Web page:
incidence of marginal mandibular nerve palsy in neck dissection n.
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Incidence of marginal mandibular nerve palsy in neck dissection. N Amin, H Dixon, N Gibbins , S Lew- Gor Brighton and Sussex University Hospitals United Kingdom. Marginal Mandibular Nerve. Our Project. Limited data Informed consent important part of pre-assessment

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incidence of marginal mandibular nerve palsy in neck dissection

Incidence of marginal mandibular nerve palsy in neck dissection

N Amin, H Dixon, N Gibbins, S Lew-Gor

Brighton and Sussex University Hospitals

United Kingdom

our project
Our Project
  • Limited data
  • Informed consent important part of pre-assessment
  • Communication errors heart of many complaints
our project1
Our Project
  • Rate of MMN palsy (temporary/permanent) vs. Type of ND
method
Method
  • Retrospective 2 year review
  • 88 neck dissections (ND) reviewed
  • 4 excluded
  • 84 total
    • Pre- and post-operative MMN function including whether the MMN was sacrificed intra-operatively.
    • Time until palsy resolution
    • Type of neck dissection
    • The grade of the operating surgeon
  • Statistical analysis
aao hns classification of neck dissections
AAO-HNS classification of neck dissections
  • Radical neck dissection (RND)– removal of ipsilateral cervical lymph nodes in levels 1-5 as well as the sternocleidomastoid muscle (SCM), internal jugular vein (IJV) and the spinal accessory nerve (SAN).
  • Modified radical neck dissection (MRND)– removal of ipsilateral cervical lymph nodes in levels 1-5 with preservation of one or more of the SCM, IJV and SAN.
  • Selective neck dissection (SND) – there is preservation of one or more groups of lymph nodes as well as the SCM, IJV and SAN.
  • Extended neck dissection (END) – involves a RND with removal of another group of lymph nodes or another non-lymphatic structure.
results
Results
  • 75 patients
  • 84 neck dissections
  • Mean age 66.1 (32 – 89 years)
  • M 4.55:1 F
results1
Results
  • 20 RND
  • 20 MRND
  • 28 SND
  • 16 END
  • 8 patients had pre-operative radiotherapy
results2
Results
  • 10/84 (11.9%) – MMN palsy
  • 8/84 (9.5%) – permanent
  • 2/84 (2.4%) – temporary
results3
Results
  • 57 neck dissections involved level I
  • Total palsy rate was 10/57 (18.5%)
  • 14.0% (8/57) – permanent
  • 3.5% (2/57) – temporary
  • p-value = 0.046
results4
Results
  • In RND there was a higher risk of a permanent MMN palsy (20%) compared to MRND (10%), SND (3.6%) or END (6.2%)
  • 10% risk of a temporary MMN palsy in patients undergoing MRND
  • Statistically insignificant

3.6%

10%

20%

6.2%

results5
Results
  • Parotid gland – 2
  • Oral cavity – 5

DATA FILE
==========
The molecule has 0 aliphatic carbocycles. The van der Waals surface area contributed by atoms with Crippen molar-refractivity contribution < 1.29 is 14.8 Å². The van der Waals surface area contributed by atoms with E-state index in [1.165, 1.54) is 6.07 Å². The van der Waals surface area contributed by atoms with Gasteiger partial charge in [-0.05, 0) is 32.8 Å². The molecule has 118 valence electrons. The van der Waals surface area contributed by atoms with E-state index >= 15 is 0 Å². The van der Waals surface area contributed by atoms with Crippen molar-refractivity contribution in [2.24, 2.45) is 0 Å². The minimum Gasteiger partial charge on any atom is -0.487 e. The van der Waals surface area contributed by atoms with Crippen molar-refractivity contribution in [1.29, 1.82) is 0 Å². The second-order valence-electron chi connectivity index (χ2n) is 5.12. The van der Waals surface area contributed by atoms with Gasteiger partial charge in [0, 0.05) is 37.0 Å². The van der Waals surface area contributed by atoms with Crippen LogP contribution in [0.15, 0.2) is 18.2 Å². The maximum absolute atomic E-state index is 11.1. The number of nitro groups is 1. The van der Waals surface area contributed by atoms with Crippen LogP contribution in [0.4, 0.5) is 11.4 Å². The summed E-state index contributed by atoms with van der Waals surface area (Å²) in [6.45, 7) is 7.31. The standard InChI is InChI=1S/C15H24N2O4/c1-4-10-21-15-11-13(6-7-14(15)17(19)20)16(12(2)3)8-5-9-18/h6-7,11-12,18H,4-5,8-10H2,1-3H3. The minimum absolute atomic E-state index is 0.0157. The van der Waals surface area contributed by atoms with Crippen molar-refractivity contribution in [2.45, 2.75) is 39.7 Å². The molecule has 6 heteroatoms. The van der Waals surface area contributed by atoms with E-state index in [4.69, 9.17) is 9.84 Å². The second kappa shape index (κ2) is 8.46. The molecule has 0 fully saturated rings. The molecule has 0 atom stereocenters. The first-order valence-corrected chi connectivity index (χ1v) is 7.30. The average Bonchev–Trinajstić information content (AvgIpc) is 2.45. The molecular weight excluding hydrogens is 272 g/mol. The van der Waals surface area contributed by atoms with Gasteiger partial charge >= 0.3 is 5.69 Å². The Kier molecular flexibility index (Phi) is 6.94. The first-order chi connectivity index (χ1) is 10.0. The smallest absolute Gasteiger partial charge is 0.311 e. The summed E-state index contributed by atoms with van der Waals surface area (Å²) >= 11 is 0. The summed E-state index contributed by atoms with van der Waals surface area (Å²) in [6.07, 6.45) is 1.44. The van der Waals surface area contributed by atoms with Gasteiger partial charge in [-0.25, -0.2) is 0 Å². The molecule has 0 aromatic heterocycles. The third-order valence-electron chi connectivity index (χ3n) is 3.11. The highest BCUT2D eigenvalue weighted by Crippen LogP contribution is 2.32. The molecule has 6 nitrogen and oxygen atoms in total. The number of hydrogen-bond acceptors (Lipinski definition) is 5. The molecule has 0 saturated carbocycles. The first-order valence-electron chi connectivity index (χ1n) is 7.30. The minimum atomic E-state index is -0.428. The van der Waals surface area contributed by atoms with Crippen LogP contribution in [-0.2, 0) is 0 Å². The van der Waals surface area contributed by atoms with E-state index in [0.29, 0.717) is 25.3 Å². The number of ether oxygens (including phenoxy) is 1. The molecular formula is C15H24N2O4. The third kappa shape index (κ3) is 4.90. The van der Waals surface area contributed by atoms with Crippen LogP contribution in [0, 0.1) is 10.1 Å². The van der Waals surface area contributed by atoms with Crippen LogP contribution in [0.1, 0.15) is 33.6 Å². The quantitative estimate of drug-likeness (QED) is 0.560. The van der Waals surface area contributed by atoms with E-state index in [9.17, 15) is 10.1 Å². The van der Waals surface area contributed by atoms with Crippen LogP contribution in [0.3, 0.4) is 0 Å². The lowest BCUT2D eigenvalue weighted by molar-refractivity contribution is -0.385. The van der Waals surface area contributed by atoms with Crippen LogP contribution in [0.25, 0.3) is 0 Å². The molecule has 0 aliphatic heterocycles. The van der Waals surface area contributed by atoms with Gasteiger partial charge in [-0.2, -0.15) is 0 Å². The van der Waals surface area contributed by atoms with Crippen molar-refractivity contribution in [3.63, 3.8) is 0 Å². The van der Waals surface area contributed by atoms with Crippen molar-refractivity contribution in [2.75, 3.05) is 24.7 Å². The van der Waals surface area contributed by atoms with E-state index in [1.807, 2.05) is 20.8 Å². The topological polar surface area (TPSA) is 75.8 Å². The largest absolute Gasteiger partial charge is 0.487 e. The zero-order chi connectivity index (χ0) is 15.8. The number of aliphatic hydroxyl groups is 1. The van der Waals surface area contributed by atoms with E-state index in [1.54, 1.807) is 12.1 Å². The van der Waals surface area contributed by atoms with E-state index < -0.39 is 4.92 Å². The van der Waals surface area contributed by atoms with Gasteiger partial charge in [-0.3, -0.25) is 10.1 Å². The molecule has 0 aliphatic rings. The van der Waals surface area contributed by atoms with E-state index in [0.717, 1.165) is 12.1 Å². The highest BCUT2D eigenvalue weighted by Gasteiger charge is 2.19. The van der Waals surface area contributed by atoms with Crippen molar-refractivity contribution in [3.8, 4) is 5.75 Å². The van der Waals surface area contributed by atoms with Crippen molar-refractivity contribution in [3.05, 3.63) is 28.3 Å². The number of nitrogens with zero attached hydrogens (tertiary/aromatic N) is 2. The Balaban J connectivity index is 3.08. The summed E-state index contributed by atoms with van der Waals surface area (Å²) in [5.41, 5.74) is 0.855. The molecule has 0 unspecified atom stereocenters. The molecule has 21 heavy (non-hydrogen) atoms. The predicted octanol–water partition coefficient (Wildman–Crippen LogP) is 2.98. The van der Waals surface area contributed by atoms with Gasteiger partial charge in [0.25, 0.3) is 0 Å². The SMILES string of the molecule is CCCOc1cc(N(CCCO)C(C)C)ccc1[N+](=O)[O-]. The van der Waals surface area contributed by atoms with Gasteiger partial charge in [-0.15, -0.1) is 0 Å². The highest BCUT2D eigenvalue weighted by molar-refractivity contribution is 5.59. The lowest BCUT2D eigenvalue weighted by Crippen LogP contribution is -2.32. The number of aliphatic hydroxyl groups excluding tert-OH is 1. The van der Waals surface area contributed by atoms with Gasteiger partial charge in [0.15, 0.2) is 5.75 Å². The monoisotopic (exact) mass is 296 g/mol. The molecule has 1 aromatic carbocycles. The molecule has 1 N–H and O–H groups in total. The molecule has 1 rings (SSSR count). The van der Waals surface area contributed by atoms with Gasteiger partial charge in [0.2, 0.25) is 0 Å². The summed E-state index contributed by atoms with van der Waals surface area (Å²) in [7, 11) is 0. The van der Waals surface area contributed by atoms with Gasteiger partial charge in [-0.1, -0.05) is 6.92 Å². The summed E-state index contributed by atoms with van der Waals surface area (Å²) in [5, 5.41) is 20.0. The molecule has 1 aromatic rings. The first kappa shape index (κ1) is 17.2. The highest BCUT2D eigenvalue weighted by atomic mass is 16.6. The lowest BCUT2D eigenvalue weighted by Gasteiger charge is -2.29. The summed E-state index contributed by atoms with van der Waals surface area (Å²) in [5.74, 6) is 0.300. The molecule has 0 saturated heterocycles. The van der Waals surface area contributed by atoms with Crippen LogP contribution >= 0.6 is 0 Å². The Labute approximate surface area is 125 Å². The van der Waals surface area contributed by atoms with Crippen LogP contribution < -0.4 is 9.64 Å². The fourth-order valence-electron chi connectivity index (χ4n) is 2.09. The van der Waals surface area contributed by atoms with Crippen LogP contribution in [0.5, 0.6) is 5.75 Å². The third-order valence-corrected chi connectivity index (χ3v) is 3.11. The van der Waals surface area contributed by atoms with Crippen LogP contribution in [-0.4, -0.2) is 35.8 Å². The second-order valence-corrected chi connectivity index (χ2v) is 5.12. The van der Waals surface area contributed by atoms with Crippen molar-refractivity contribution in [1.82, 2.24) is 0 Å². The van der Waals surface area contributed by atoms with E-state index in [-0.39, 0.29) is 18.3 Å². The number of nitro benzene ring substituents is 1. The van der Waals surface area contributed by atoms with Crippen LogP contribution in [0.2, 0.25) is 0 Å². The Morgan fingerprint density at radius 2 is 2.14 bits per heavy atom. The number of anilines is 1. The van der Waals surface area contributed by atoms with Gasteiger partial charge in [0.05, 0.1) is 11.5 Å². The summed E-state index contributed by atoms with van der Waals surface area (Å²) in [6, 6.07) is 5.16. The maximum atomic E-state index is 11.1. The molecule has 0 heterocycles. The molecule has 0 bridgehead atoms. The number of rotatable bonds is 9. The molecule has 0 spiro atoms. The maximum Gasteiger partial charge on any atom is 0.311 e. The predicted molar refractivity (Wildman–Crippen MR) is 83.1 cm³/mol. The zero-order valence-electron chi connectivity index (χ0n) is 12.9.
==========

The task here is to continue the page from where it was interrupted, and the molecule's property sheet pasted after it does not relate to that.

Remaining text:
• Larynx – 1
discussion
Discussion
  • Informed consent is a vital part of pre-operative assessment.
  • Incidence of MMN palsy post level I ND is not widely quoted.
  • Important patients are aware of potential morbidity and potential treatment options.
conclusion
Conclusion
  • If level I dissection is performed, a permanent MMN palsy rate of 14% or 1 in 7 may be quoted to the patient.
  • Adequate resection of disease in level I and the parotid region may require sacrifice of the MMN.
references
References
  • Robbins KT, Clayman G, Levine PA, Medina J, Sessions R, Shaha A, et al. Neck dissection classification update: revisions proposed by the American Head and Neck Society and the American Academy of Otolaryngology-Head and Neck Surgery. Arch Otolaryngol Head Neck Surg 2002;128:751-8.
  • Hazani R, Chowdhry S, Mowlavi A, Wilhelmi BJ. Bony anatomic landmarks to avoid injury to the marginal mandibular nerve. Aesthet Surg J. 2011 Mar;31(3):286-9.
  • Batra AP, Mahajan A, Gupta K. Marginal mandibular branch of the facial nerve: An anatomical study. Indian J Plast Surg. 2010 Jan;43(1):60-4.
  • Dingman RO, Grabb WC. Surgical anatomy of the mandibular ramus of the facial nerve based on the dissection of 100 facial halves. Plast Reconstr Surg 1962; 29:266–272
  • House JW, Brackman DE. Facial nerve grading system. Otolaryngol Head Neck Surg. 1985; 93:146–147 
  • Bron LP, O'Brien CJ. Facial nerve function after parotidectomy. Arch Otolaryngol Head Neck Surg. 1997 Oct;123(10):1091-6.
  • Møller MN, Sørensen CH. Risk of marginal mandibular nerve injury in neck dissection. Eur Arch Otorhinolaryngol. 2012 Feb;269(2):601-5.
  • Batstone MD, Scott B, Lowe D, Rogers SN. Marginal mandibular nerve injury during neck dissection and its impact on patient perception of appearance. Head Neck. 2009 May; 31(5):673-8
  • Gosain AK. Surgical anatomy of the facial nerve. Clin Plast Surg. 1995 Apr;22(2):241-51.
  • Baker BC, Conley J. Avoiding facial nerve injuries in rhytidectomy. Anatomical variations and pitfalls. Plast Reconstr Surg 1979; 64:781–795
  • Ducic Y, Young L, McIntyre J. Neck dissection: past and present. Minerva Chir. 2010 Feb;65(1):45-58.
  • Seddon HJ. Three types of nerve injury. Brain 1943; 66(4): 237-288
  • Meier JD, Wenig BL, Manders EC, Nenonene Continuous intraoperative facial nerve monitoring in predicting postoperative injury during parotidectomy, Laryngoscope. 2006 Sep;116(9):1569-72